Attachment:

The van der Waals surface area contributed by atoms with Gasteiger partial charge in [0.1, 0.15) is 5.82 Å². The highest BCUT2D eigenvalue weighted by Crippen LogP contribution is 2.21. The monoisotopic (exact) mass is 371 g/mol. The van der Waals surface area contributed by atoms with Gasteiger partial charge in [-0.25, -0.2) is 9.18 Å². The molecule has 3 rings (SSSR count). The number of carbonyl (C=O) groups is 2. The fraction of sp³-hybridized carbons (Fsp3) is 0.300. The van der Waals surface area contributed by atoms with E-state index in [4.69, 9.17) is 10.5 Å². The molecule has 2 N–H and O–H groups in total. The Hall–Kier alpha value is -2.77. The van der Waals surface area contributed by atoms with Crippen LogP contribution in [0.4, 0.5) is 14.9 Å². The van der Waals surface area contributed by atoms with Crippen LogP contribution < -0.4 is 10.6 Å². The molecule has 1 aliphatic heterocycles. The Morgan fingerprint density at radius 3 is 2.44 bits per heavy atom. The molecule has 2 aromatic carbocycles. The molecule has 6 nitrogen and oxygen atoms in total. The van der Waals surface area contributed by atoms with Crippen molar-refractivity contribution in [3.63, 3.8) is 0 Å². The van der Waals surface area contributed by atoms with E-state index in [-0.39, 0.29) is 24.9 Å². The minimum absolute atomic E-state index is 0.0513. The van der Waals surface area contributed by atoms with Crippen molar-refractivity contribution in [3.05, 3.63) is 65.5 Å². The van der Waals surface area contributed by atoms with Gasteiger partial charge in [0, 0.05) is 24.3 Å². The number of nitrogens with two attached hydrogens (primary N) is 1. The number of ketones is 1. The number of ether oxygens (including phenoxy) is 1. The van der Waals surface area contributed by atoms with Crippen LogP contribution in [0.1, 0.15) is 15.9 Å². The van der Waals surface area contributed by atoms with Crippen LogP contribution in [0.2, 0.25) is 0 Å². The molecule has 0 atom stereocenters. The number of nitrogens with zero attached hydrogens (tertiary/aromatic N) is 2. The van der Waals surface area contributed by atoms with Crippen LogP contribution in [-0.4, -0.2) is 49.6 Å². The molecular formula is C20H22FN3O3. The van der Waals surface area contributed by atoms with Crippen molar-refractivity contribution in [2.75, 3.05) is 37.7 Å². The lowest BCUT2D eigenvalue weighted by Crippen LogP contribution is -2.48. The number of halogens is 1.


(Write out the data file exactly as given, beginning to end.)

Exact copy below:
The van der Waals surface area contributed by atoms with Gasteiger partial charge in [0.1, 0.15) is 5.82 Å². The highest BCUT2D eigenvalue weighted by Crippen LogP contribution is 2.21. The monoisotopic (exact) mass is 371 g/mol. The van der Waals surface area contributed by atoms with Gasteiger partial charge in [-0.25, -0.2) is 9.18 Å². The molecule has 3 rings (SSSR count). The number of carbonyl (C=O) groups is 2. The fraction of sp³-hybridized carbons (Fsp3) is 0.300. The van der Waals surface area contributed by atoms with E-state index in [4.69, 9.17) is 10.5 Å². The molecule has 2 N–H and O–H groups in total. The Hall–Kier alpha value is -2.77. The van der Waals surface area contributed by atoms with Crippen LogP contribution in [0.4, 0.5) is 14.9 Å². The van der Waals surface area contributed by atoms with Crippen LogP contribution < -0.4 is 10.6 Å². The molecule has 1 aliphatic heterocycles. The Morgan fingerprint density at radius 3 is 2.44 bits per heavy atom. The molecule has 2 aromatic carbocycles. The molecule has 6 nitrogen and oxygen atoms in total. The van der Waals surface area contributed by atoms with Crippen molar-refractivity contribution in [3.63, 3.8) is 0 Å². The van der Waals surface area contributed by atoms with E-state index in [-0.39, 0.29) is 24.9 Å². The minimum absolute atomic E-state index is 0.0513. The van der Waals surface area contributed by atoms with Crippen molar-refractivity contribution in [3.05, 3.63) is 65.5 Å². The van der Waals surface area contributed by atoms with Gasteiger partial charge in [0, 0.05) is 24.3 Å². The number of nitrogens with two attached hydrogens (primary N) is 1. The number of ketones is 1. The number of ether oxygens (including phenoxy) is 1. The van der Waals surface area contributed by atoms with Crippen LogP contribution in [0.1, 0.15) is 15.9 Å². The van der Waals surface area contributed by atoms with Crippen LogP contribution in [0.2, 0.25) is 0 Å². The molecule has 0 atom stereocenters. The number of nitrogens with zero attached hydrogens (tertiary/aromatic N) is 2. The van der Waals surface area contributed by atoms with Crippen LogP contribution in [-0.4, -0.2) is 49.6 Å². The molecular formula is C20H22FN3O3. The van der Waals surface area contributed by atoms with Crippen molar-refractivity contribution in [2.75, 3.05) is 37.7 Å². The lowest BCUT2D eigenvalue weighted by Crippen LogP contribution is -2.48. The number of halogens is 1.